JULIA TAYLOR KENNEDY: What a relief. Of course, there are also some reliable password-storage software products—just be sure to research them and make sure they are secure.

Beyond passwords themselves, Cranor predicts in the aftermath of the attack on actress Jennifer Lawrence's and other celebrities' iCloud accounts, more companies will use a stronger security method called two-factor authentication.

LORRIE CRANOR: Two-factor authentication refers to any system where you have two different ways of protecting your information, and in order to get into the account you have to use both of them. So typically, one factor is a password. The second factor can be many different things. There are some services that will actually give you a physical object, usually a keychain that you can use as a physical access control mechanism, kind of like a key.

There are others that will set up a system where you provide your cell phone number, and in order to authenticate, you not only have to type in your password, but they will text a secret code to your cell phone, and you have to type in that code that you received on your cell phone. So there's different ways that it works.

JULIA TAYLOR KENNEDY: This is a much more secure option.

LORRIE CRANOR: If you set up a two-factor authentication then it's not enough to guess your password. So if you have a cell phone system and an attacker gets your password, types it in, the company will then text your cell phone. Unless the attacker has also stolen your cell phone, the attacker won't see that secret number and won't be able to get into your account. That's why it provides you that extra level of protection.

JULIA TAYLOR KENNEDY: But Cranor says two-factor authentication isn't exactly user friendly.

LORRIE CRANOR: I would like to see that companies devote some more effort to making two-factor authentication easy and to deploy it more widely. I'd also like them to do things that will happen automatically to protect you.

For example, when you're using a web browser to connect to websites, your traffic to websites should just be encrypted automatically. You shouldn't have to think about, "Oh, is there a lock icon?" or any of that kind of stuff. They should just take care of making sure that all of your information is encrypted so that an attacker who is eavesdropping on the connection isn't able to grab all your data. That's something that increasingly companies are starting to do, but it's not done all the time.

JULIA TAYLOR KENNEDY: If companies don't start making more usable privacy tools online, Cranor thinks they'll lose revenue.

LORRIE CRANOR: I don't think people will be willing to continue doing all of their commerce online, and doing all of their interactions with schools, and government, and whatever online if it's not made secure. So I think that kind of has to happen. How it's going to happen, I don't entirely know. But I think we're going to move in that direction.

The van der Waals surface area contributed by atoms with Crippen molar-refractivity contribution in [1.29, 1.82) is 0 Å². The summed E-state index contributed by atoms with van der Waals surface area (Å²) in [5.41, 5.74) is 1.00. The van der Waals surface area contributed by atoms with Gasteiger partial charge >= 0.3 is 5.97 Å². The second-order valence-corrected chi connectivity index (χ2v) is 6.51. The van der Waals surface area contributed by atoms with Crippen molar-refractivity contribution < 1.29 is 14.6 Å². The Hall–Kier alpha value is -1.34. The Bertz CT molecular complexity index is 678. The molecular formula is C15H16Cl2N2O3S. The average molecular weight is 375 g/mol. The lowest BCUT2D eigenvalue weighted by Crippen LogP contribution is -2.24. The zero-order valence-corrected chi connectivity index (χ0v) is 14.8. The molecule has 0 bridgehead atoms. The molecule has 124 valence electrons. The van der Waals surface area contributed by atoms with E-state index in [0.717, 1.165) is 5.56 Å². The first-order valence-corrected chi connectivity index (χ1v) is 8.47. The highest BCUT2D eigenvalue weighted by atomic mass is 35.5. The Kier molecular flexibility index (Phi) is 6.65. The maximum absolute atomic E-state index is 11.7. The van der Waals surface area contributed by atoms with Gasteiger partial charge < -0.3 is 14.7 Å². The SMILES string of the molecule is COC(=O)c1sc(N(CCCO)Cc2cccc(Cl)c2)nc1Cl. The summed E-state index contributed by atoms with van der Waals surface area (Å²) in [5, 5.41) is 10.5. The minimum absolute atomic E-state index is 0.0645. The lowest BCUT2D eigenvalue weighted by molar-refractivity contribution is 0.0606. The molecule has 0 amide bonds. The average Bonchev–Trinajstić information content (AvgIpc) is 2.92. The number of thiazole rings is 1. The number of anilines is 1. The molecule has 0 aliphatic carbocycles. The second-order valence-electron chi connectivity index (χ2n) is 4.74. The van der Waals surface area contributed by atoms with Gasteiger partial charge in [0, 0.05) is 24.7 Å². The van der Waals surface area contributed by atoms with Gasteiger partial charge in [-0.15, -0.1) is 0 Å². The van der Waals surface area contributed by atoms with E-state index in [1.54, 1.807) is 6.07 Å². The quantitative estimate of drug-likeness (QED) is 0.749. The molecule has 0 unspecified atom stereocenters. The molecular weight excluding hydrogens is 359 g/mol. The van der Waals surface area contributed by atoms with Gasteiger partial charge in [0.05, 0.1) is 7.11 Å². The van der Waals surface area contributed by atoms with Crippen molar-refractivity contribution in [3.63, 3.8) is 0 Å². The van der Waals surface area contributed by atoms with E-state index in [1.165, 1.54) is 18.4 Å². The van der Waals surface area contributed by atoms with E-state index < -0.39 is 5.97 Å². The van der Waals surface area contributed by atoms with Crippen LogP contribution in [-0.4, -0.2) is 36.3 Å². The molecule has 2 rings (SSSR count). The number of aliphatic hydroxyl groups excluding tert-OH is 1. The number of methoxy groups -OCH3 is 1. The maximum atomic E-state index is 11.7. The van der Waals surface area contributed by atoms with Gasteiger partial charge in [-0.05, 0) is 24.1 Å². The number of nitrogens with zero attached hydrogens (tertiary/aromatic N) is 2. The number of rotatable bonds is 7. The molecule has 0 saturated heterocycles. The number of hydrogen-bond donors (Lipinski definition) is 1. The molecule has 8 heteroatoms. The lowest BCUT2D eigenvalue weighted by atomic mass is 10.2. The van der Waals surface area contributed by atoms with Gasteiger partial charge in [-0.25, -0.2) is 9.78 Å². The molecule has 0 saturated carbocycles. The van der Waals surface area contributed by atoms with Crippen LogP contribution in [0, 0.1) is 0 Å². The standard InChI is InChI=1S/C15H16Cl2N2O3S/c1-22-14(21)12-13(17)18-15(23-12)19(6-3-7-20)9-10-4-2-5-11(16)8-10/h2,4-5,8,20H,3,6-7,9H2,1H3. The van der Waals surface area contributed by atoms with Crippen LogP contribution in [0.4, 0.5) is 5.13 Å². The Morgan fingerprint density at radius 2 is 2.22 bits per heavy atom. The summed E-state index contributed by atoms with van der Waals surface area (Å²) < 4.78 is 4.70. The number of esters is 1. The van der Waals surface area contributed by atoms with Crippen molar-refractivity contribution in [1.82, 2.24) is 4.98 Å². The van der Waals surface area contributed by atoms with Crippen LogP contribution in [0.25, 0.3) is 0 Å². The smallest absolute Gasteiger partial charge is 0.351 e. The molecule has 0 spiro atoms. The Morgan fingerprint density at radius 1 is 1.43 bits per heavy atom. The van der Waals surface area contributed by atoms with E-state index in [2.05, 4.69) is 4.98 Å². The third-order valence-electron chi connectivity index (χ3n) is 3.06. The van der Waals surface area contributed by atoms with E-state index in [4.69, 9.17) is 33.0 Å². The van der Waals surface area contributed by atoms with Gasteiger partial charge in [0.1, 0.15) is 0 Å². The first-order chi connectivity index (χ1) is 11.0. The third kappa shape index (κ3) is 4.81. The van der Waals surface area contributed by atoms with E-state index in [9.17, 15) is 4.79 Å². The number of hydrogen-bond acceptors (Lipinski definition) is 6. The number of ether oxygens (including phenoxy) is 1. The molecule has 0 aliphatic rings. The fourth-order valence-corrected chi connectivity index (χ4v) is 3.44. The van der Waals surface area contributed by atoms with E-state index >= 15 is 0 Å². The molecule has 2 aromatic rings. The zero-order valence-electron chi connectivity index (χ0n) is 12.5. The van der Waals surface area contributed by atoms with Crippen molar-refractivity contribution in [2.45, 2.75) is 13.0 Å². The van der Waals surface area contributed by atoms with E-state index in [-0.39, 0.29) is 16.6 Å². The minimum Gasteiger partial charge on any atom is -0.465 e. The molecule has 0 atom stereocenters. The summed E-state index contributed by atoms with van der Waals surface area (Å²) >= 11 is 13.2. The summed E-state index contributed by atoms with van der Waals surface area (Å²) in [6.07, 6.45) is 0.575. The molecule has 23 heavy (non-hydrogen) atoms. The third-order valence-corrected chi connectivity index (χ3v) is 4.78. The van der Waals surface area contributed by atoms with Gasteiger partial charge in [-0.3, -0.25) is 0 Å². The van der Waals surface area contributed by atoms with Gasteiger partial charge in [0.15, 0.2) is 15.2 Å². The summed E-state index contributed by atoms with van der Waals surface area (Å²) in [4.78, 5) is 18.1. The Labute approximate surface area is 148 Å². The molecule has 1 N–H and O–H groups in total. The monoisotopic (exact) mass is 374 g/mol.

JULIA TAYLOR KENNEDY: Security expert Bruce Schneier worries many people may start censoring their behavior online out of fear of government spies or hackers. He says it all leads to a lack of trust.

BRUCE SCHNEIER: When we learn that our data is being sold to marketers, or collected by the NSA, we are more likely to self-censor, we're less likely to use the systems, maybe we're less likely to buy something online, because we're afraid of criminals. This will really poison the Internet, and poison society's relationship with it.

JULIA TAYLOR KENNEDY: But regaining society's trust is complicated:

BRUCE SCHNEIER:—Because it's been lost through a variety of mechanisms. Now, to be fair, a lot of people still trust the 'net. Either they're not aware, or they don't care, and they're just using it anyway. But the more we can trust the Internet for everything, the more it becomes used for everything.

Just like when you turn the tap on, you trust that the water won't poison you. You don't even think about it. That's the level of trust you need on the Internet.

JULIA TAYLOR KENNEDY: How to get it back? Schneier's not sure.

BRUCE SCHNEIER: I'm going to make stuff up that will sound crazy. I can talk about things that are extreme. If we just disbanded the NSA, that would increase the trust. If we passed a law saying that data cannot be resold to third parties, that would increase the trust.

You could think of all these extreme things, and then there are a million little things from here to there. But anything that can be done to be sure that the Internet behaves in the way people expect it to behave will increase the amount of trust on the Internet.

JULIA TAYLOR KENNEDY: Thanks for listening to Impact from the Carnegie Council. Join us next time for a look at some of the ways big data is being used to improve our lives.

A special thanks to our production team, Mel Sebastiani, Terence Hurley, Deborah Carroll, and Amber Kiwan. I'm Julia Taylor Kennedy.